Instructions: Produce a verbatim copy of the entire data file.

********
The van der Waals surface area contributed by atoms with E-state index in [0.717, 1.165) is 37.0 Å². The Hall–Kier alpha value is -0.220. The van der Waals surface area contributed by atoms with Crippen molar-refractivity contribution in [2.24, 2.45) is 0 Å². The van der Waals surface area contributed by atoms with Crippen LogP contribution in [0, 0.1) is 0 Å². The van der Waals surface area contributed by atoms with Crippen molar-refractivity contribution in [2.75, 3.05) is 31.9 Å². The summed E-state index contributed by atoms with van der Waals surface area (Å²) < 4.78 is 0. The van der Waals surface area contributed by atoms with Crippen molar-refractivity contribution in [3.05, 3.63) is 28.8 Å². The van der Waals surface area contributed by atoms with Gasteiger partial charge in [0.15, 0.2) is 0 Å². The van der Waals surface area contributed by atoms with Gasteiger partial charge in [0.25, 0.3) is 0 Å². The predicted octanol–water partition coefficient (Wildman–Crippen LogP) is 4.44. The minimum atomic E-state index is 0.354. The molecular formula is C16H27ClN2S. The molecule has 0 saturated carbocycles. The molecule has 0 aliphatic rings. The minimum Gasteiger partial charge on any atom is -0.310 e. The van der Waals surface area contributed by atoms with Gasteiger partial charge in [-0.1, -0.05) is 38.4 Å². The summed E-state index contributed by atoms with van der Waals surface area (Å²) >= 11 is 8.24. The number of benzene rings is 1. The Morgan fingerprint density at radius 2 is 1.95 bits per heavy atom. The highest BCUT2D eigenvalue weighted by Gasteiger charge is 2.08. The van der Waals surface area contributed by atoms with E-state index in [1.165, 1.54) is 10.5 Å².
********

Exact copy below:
The van der Waals surface area contributed by atoms with E-state index in [0.717, 1.165) is 37.0 Å². The Hall–Kier alpha value is -0.220. The van der Waals surface area contributed by atoms with Crippen molar-refractivity contribution in [2.24, 2.45) is 0 Å². The van der Waals surface area contributed by atoms with Crippen LogP contribution in [0, 0.1) is 0 Å². The van der Waals surface area contributed by atoms with Crippen molar-refractivity contribution in [2.75, 3.05) is 31.9 Å². The summed E-state index contributed by atoms with van der Waals surface area (Å²) < 4.78 is 0. The van der Waals surface area contributed by atoms with Crippen molar-refractivity contribution in [3.05, 3.63) is 28.8 Å². The van der Waals surface area contributed by atoms with Gasteiger partial charge in [0.15, 0.2) is 0 Å². The van der Waals surface area contributed by atoms with Gasteiger partial charge in [0.25, 0.3) is 0 Å². The predicted octanol–water partition coefficient (Wildman–Crippen LogP) is 4.44. The minimum atomic E-state index is 0.354. The molecular formula is C16H27ClN2S. The molecule has 0 saturated carbocycles. The molecule has 0 aliphatic rings. The minimum Gasteiger partial charge on any atom is -0.310 e. The van der Waals surface area contributed by atoms with Gasteiger partial charge in [-0.1, -0.05) is 38.4 Å². The summed E-state index contributed by atoms with van der Waals surface area (Å²) >= 11 is 8.24. The number of benzene rings is 1. The Morgan fingerprint density at radius 2 is 1.95 bits per heavy atom. The highest BCUT2D eigenvalue weighted by Gasteiger charge is 2.08. The van der Waals surface area contributed by atoms with E-state index in [1.165, 1.54) is 10.5 Å².